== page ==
The Portuguese real (plural: réis) was the first currency used by the settlers in Brazil, but the 1654 Dutch real was the first circulating money to actually bear that name during the Dutch occupation of northeastern Brazil.
In the mid 18th century, coins of many denominations circulated: 5, 10, 20, and 40 réis coins in copper, 75, 150, 300, and 600 réis coins in silver, and 1000, 2000, 4000, and 6400 réis coins in gold. In 1778, the silver coinage was reconsidered, and coins in 80, 160, 320, and 640 réis were introduced; over the next few years, gold coins worth 800, 1600, and 3200 réis were added to circulation. Copper and silver coins were counterstamped with Portuguese arms in 1809, increasing the value of some coins, and doubling others. In the early 19th century, 8-real Spanish coins were overstruck, creating coins for 960 réis.
When Brazil gained its independence in 1822, the real was retained; despite ever-growing inflation, the real was not subdivided into smaller denominations.During the decade of of 1823 and 1833, Brazilian copper coinage varied widely, including denominations of 10, 37½, 75, and 80 réis coins, amongst others. Copper coins were standardized by 1835; other reforms later in the century standardized gold and silver coins, and reduced the amount of precious metal in each. The currency fell in 1889 after the founding of the Republic, with further devaluations into the mid twentieth century. Cupro-nickel coins were introduced beginning in 1901, with aluminium-bronze coins coming in 1922, and other base metal coins in 1936. The cruzeiro replaced the real in 1942.
In 1942, the cruzeiro was adopted as the currency of Brazil. The term “cruzeiro” refers to the Southern Cross constellation, which is only visible in the Southern Hemisphere, and is a common emblem in Brazilian culture.
The initial cruzeiro was used between 1942 and 1967; according to Wikipedia, it “had the symbol Cr$ or ₢ (in Unicode U+20A2 ₢ CRUZEIRO SIGN (HTML ₢)). The ₢ sign was the only monetary symbol created specifically for Brazilian currencies: All the others used combinations of uppercase letters (in some cases, uppercase and lowercase) and the cifrão ($), including the current Brazilian real, which uses R$.” Cupro-nickel 10, 20, and 50 centavo coins were also introduced at this time, though the coins were quickly switched to aluminium-bronze and finally to aluminium. The centavos were withdrawn entirely in 1964, with other coins following suit by 1968.
The second cruzeiro circulated from 1967 to 1986 after the country suffered economic collapse. Introduced as the “cruzeiro novo” or “new cruzeiro,” it used the symbol NCr before simply being known as the cruzeiro. In 1970, the symbol changed to Cr$; the original ₢ sign was eliminated due to lack of technical support: few typewriter keyboard carried the symbol. (In fact, the ₢ is still available for standard Brazilian keyboards; it can be produced with the key combination AltGr+C.) New coins appeared in 1967: 1, 2, 5, 10, 20, and 50 centavo coins, with a 1 cruzeiro coin released in 1970. Several of the initial coins were struck in stainless steel; all of the coins were soon switched to steel.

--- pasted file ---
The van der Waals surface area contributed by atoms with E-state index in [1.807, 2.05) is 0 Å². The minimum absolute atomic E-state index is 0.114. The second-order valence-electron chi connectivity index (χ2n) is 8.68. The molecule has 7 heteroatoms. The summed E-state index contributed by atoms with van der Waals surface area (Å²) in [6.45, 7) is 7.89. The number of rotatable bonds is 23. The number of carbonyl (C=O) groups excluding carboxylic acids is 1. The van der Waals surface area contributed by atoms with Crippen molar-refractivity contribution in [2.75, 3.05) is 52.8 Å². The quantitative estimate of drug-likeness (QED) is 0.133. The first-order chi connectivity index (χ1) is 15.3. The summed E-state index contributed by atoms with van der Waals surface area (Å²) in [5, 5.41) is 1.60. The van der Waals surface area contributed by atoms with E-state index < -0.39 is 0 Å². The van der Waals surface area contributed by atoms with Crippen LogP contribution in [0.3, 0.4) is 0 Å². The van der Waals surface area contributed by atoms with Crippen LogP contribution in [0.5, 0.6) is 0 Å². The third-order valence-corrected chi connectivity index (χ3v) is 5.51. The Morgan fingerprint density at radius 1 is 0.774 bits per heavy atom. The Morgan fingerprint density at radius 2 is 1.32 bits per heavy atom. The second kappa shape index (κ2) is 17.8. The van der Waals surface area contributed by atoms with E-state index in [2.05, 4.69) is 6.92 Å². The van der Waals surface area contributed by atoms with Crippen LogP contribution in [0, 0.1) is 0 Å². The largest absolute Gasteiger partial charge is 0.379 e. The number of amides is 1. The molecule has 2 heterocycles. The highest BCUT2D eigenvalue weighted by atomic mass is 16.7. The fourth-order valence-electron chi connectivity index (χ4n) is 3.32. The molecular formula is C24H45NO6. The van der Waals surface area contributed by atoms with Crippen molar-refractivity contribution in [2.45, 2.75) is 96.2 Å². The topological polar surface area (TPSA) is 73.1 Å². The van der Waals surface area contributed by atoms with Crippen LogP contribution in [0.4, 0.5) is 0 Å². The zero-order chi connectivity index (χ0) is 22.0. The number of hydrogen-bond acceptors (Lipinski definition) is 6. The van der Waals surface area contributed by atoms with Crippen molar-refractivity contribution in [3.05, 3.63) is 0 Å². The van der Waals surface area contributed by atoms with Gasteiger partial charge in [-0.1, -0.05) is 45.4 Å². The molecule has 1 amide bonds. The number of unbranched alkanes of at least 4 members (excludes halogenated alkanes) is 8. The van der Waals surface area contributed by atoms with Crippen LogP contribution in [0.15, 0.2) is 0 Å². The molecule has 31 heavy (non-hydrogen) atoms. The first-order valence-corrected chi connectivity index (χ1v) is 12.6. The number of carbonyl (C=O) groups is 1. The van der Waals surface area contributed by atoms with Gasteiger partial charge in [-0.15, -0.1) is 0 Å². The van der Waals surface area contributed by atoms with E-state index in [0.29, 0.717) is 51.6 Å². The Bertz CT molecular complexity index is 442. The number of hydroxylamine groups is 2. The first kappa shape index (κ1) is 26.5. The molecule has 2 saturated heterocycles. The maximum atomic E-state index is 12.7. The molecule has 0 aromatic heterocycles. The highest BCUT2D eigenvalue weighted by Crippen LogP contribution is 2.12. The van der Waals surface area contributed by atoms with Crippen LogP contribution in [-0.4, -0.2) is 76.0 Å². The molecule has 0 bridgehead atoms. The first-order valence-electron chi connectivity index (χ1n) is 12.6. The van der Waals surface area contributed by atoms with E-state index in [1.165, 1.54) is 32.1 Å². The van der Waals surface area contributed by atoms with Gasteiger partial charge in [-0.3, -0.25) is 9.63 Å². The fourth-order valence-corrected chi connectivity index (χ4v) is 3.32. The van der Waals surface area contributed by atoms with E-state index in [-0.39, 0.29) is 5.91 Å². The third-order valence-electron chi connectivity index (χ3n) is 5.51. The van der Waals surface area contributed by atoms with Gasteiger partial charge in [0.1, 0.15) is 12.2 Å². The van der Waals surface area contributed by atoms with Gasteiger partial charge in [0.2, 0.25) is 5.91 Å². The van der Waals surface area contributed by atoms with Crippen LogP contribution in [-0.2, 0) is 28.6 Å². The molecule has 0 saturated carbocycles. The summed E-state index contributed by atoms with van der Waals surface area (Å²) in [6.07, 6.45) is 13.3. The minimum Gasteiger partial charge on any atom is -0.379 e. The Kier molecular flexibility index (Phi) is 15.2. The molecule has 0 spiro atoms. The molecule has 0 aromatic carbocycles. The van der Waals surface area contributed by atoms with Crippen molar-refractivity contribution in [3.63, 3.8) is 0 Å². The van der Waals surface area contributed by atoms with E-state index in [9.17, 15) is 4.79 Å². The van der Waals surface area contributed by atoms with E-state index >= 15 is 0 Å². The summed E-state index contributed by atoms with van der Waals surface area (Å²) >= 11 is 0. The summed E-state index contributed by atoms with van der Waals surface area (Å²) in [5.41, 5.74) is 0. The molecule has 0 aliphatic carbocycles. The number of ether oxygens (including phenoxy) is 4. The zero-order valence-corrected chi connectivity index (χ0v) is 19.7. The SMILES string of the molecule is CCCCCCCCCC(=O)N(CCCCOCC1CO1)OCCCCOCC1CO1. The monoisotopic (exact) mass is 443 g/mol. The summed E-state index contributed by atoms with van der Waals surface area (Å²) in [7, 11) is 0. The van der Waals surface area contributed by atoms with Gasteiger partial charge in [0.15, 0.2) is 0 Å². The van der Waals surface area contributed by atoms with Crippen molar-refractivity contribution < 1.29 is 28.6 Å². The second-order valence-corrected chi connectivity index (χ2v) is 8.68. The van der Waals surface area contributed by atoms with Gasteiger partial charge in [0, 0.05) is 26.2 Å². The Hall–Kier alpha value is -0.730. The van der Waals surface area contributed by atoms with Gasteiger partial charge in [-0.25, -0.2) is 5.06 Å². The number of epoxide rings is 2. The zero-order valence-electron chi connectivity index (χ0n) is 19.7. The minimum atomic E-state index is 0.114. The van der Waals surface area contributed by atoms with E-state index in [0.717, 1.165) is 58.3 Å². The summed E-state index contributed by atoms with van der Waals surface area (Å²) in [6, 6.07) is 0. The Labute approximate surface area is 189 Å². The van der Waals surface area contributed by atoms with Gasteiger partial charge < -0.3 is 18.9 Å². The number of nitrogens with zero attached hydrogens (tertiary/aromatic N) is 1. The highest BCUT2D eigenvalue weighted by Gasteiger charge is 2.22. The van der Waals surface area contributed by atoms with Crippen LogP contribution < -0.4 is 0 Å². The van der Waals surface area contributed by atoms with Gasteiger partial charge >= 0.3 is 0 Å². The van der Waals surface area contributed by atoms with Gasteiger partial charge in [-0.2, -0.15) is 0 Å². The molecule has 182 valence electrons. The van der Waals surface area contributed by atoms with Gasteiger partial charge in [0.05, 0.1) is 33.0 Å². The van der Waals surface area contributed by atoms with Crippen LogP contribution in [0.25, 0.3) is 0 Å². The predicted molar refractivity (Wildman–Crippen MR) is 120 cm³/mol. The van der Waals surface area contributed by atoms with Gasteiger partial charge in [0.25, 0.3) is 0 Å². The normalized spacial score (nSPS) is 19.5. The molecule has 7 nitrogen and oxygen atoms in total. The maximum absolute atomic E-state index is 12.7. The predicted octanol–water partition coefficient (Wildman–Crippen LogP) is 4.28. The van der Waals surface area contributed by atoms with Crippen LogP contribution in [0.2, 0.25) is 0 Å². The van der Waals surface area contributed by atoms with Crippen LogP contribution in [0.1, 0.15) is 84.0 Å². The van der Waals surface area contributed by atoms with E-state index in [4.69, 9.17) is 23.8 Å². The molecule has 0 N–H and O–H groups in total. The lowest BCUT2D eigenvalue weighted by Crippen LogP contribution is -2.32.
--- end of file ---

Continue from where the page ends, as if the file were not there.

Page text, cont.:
A third cruzeiro was issued in 1990 after a series of currency changes, using the symbol Cr$. All cruzeiros could be divided into 100 centavos. This currency remained in use until 1993, when it was replaced by the cruzeiro real. The cruzeiro real, in turn, was only used for a few months between August 1, 1993, and June 30, 1994. It could be subdivided into 100 centavos, but this was only used for purposes of accounting. 1000 cruzeiros equaled 1 cruzeiro real.
Before the final switch to the current real was made, Brazil used the unidade real de valor, which was held at parity with the United States dollar. This allowed the people to get used to a stable currency before the introduction of the current real.
Currently, the Brazilian real is subdivided into 100 centavos, and was adopted as part of the widespread reform package of the Plano Real in 1994. The real was intended to have a generally fixed exchange rate of 1:1 to the US dollar. In 1999, the real underwent a sudden devaluation and fell to 2:1 against the dollar, reaching as low as nearly 4:1 in 2002. It began to recover, but suffered a setback in 2015 during a domestic economic crisis.
The first new coins were introduced in 1994, in denominations of 1, 5, 10, and 50 centavos, and 1 real, with the addition of a 25 centavo piece soon after. All coins were struck in stainless steel; the original 1 real coins with dates from 1994-1997 have been withdrawn from circulation, but all others are still in use.